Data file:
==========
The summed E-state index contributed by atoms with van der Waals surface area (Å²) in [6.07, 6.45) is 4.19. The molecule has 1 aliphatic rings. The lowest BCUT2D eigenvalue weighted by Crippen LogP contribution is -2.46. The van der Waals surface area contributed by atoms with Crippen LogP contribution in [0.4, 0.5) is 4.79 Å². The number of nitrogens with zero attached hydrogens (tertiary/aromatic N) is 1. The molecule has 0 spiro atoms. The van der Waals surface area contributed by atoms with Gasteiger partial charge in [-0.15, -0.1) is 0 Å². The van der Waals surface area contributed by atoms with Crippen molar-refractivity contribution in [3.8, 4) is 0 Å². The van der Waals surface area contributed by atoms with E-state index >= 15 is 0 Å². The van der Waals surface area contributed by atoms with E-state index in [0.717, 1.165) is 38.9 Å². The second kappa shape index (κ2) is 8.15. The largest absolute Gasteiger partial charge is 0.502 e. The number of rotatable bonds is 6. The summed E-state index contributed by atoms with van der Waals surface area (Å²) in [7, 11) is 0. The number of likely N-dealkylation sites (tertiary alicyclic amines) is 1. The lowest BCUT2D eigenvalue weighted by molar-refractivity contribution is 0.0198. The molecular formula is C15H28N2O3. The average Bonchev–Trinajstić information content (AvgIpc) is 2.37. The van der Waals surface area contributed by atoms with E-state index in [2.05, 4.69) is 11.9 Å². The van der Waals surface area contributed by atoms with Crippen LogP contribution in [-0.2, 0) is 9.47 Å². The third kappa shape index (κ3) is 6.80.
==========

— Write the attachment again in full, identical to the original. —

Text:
The summed E-state index contributed by atoms with van der Waals surface area (Å²) in [6.07, 6.45) is 4.19. The molecule has 1 aliphatic rings. The lowest BCUT2D eigenvalue weighted by Crippen LogP contribution is -2.46. The van der Waals surface area contributed by atoms with Crippen LogP contribution in [0.4, 0.5) is 4.79 Å². The number of nitrogens with zero attached hydrogens (tertiary/aromatic N) is 1. The molecule has 0 spiro atoms. The van der Waals surface area contributed by atoms with Gasteiger partial charge in [-0.15, -0.1) is 0 Å². The van der Waals surface area contributed by atoms with Crippen molar-refractivity contribution in [3.8, 4) is 0 Å². The van der Waals surface area contributed by atoms with E-state index >= 15 is 0 Å². The van der Waals surface area contributed by atoms with E-state index in [0.717, 1.165) is 38.9 Å². The second kappa shape index (κ2) is 8.15. The largest absolute Gasteiger partial charge is 0.502 e. The number of rotatable bonds is 6. The summed E-state index contributed by atoms with van der Waals surface area (Å²) in [7, 11) is 0. The number of likely N-dealkylation sites (tertiary alicyclic amines) is 1. The lowest BCUT2D eigenvalue weighted by molar-refractivity contribution is 0.0198. The molecular formula is C15H28N2O3. The average Bonchev–Trinajstić information content (AvgIpc) is 2.37. The van der Waals surface area contributed by atoms with E-state index in [2.05, 4.69) is 11.9 Å². The van der Waals surface area contributed by atoms with Crippen LogP contribution in [-0.2, 0) is 9.47 Å². The third kappa shape index (κ3) is 6.80.